I finally did it!
I “dared” to ask Lis of La Mia Cucina and Ivonne of Cream Puffs in Venice and was invited to be a Daring Baker. So, as far as I am concerned, I have fulfilled the “Daring” part of the title. As for the “Baker” part of it, let me say I completed the challenge. So if baking makes me a baker, then I have qualified for the “Baker” bit of the title. So I am now a Daring Baker as of January, 2008!
D-day has arrived, or maybe I should say DB-Day.
The Daring Bakers is a community of over 400 enthusiastic bakers across the world. A challenge is announced every month, where all members bake following same one recipe and then post about it on the same day of the month. Some amongst us are experts, some are novices (like me) and others are somewhere in between. But what we all have in common is the enthusiasm with which we approach our monthly challenge.
Before you go any further, I will warn you that I am going to bore you all with this post, but I just have get all this down!!
I have been admiring the lovely results of the challenges posted by the Daring Bakers on their blogs. I have long wanted to bake like this some day. When I was sent this month’s challenge by Mary of Alpineberry, it would be an understatement to say I was thrilled.
Once the euphoria died down, however, I started to wonder what I had let myself in for. The only pie I had made before was an apple pie. While it wasn’t a disaster, it wasn’t all that great either. Now, I knew what lemon curd was and I had eaten meringues before and knew how they were made (in theory). Beyond this, I didn’t have a clue as to what a Lemon Meringue Pie looked like. Of course, the internet helped out with pictures and recipes, and also told me all the things that could go wrong and there were quite a few suggestions on how to bake the perfect pie.
By now, I was a Terrified Baker-to-be!!! But I was going to bake that pie.
The recipe we were to follow is given below the picture of my pie.
Lemon Meringue Pie
Makes one 10-inch (25 cm) pie
For the Crust:
¾ cup (180 mL) cold butter; cut into ½-inch (1.2 cm) pieces
2 cups (475 mL) all-purpose flour
¼ cup (60 mL) granulated sugar
¼ tsp (1.2 mL) salt
⅓ cup (80 mL) ice water
For the Filling:
2 cups (475 mL) water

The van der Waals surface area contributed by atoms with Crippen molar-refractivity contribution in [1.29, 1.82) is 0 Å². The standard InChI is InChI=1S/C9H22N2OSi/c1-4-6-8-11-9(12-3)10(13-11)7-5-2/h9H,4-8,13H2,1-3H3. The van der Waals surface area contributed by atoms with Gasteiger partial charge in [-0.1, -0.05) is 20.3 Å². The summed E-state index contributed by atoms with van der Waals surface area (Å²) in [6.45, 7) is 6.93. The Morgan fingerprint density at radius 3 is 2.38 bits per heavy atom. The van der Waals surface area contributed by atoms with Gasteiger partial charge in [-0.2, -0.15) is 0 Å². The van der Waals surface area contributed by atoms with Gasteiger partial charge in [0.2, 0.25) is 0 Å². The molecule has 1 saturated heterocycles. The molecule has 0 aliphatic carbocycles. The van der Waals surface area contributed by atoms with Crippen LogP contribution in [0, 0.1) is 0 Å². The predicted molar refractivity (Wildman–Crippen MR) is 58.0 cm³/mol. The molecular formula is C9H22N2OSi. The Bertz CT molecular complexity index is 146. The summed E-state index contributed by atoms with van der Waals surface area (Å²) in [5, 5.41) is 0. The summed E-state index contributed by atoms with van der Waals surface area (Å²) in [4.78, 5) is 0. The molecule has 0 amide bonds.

1 cup (240 mL) granulated sugar
½ cup (120 mL) cornstarch
5 egg yolks, beaten
¼ cup (60 mL) butter
¾ cup (180 mL) fresh lemon juice
1 tbsp (15 mL) lemon zest
1 tsp (5 mL) vanilla extract
For the Meringue:
5 egg whites, room temperature
½ tsp (2.5 mL) cream of tartar
¼ tsp (1.2 mL) salt
½ tsp (2.5 mL) vanilla extract
¾ cup (180 mL) granulated sugar
For the Crust: Make sure all ingredients are as cold as possible. Using a food processor or pastry cutter and a large bowl, combine the butter, flour, sugar and salt. Process or cut in until the mixture resembles coarse meal and begins to clump together. Sprinkle with water, let rest 30 seconds and then either process very briefly or cut in with about 15 strokes of the pastry cutter, just until the dough begins to stick together and come away from the sides of the bowl. Turn onto a lightly floured work surface and press together to form a disk. Wrap in plastic and chill for at least 20 minutes.
Allow the dough to warm slightly to room temperature if it is too hard to roll. On a lightly floured board (or countertop) roll the disk to a thickness of ⅛ inch (.3 cm). Cut a circle about 2 inches (5 cm) larger than the pie plate and transfer the pastry into the plate by folding it in half or by rolling it onto the rolling pin. Turn the pastry under, leaving an edge that hangs over the plate about ½ inch (1.2 cm). Flute decoratively. Chill for 30 minutes.
Preheat oven to 350ºF (180ºC). Line the crust with foil and fill with metal pie weights or dried beans. Bake for 20 to 25 minutes. Carefully remove the foil and continue baking for 10 to 15 minutes, until golden. Cool completely before filling.
For the Filling: Bring the water to a boil in a large, heavy saucepan. Remove from the heat and let rest 5 minutes. Whisk the sugar and cornstarch together. Add the mixture gradually to the hot water, whisking until completely incorporated.
Return to the heat and cook over medium heat, whisking constantly until the mixture comes to a boil. The mixture will be very thick. Add about 1 cup (240 mL) of the hot mixture to the beaten egg yolks, whisking until smooth. Whisking vigorously, add the warmed yolks to the pot and continue cooking, stirring constantly, until mixture comes to a boil. Remove from the heat and stir in butter until incorporated. Add the lemon juice, zest and vanilla, stirring until combined. Pour into the prepared crust. Cover with plastic wrap to prevent a skin from forming on the surface, and cool to room temperature.